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Tuesday, February 10, 2009

Former Klansmen apologizes to Rep. John Lewis

I twittered this CNN video on Sunday, but I think this story deserves it's own post.

And we can look at this write-up from the Tribune's blog, Exploring Race:
Elwin Wilson’s story is one of transformation. That’s why it resonates so much. It’s a story of changing one’s self and in a way that’s neither instantaneous nor painless---but it reminds us that change is possible.

By now you’ve probably heard about the meeting that Wilson, a former member of the KKK who lives in Rock Hill, S.C., had earlier this week with U.S. Rep. John Lewis (D-Ga.). It began this way: Last month, Wilson, 72, read a story in his town’s newspaper about a group of students from the local black college who decades ago had faced an angry white mob. They were trying to integrate a dime store lunch counter.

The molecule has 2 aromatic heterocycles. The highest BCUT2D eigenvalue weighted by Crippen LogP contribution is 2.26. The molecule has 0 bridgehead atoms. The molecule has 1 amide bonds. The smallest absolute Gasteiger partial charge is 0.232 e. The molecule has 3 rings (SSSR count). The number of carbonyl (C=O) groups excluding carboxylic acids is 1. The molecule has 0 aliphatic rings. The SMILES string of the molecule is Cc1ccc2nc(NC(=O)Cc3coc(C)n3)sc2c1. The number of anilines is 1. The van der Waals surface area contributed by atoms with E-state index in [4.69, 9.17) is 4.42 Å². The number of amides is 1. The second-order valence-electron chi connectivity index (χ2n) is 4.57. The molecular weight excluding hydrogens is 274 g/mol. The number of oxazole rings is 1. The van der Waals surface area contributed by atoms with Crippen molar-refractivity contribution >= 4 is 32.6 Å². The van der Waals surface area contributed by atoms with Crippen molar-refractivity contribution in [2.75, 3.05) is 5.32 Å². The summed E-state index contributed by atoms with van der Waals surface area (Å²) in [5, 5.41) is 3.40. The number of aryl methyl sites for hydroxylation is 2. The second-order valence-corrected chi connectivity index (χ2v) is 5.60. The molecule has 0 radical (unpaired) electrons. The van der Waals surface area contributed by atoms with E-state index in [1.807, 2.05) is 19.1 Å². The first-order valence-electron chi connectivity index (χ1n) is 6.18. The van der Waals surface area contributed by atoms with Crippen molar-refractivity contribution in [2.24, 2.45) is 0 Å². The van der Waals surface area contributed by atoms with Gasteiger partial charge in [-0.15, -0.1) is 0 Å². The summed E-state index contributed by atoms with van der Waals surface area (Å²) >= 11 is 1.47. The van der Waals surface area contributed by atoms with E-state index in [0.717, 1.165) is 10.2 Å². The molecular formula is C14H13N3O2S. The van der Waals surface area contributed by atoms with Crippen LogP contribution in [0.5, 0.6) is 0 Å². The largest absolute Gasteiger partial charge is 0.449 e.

Wilson was part of that angry mob and another that attacked the congressman, leaving him bloodied.

So, after years of wanting to make amends, Wilson apologized to the former students. (He’s shown in a grainy photograph reveling in having cracked an egg over the head of a young black man.) Then, this week, Wilson traveled to Washington D.C. to apologize to Lewis for beating him up at a Rock Hill bus depot. Lewis got off the bus in May, 1961, determined to enter a “white only” waiting room. That was when Wilson grabbed Lewis.
I'm not sure I'd ever see this day. A former Klansmen who seeks to reconcile with one of the very people he hoped to defeat especially by physically beating him. Is it easy for us to just think of Wilson as a Klansmen forever?

In the CNN video you might hear about Wilson getting a phone call from a guy who certainly considers him a turncoat against the Klan, even if he left that mindset behind years ago. It wouldn't surprise me if the person who called him is a young racist hot head himself. In a few years, assuming that he might have done something that borders on what Wilson did way back when, this young man might seek forgiveness in his old age.

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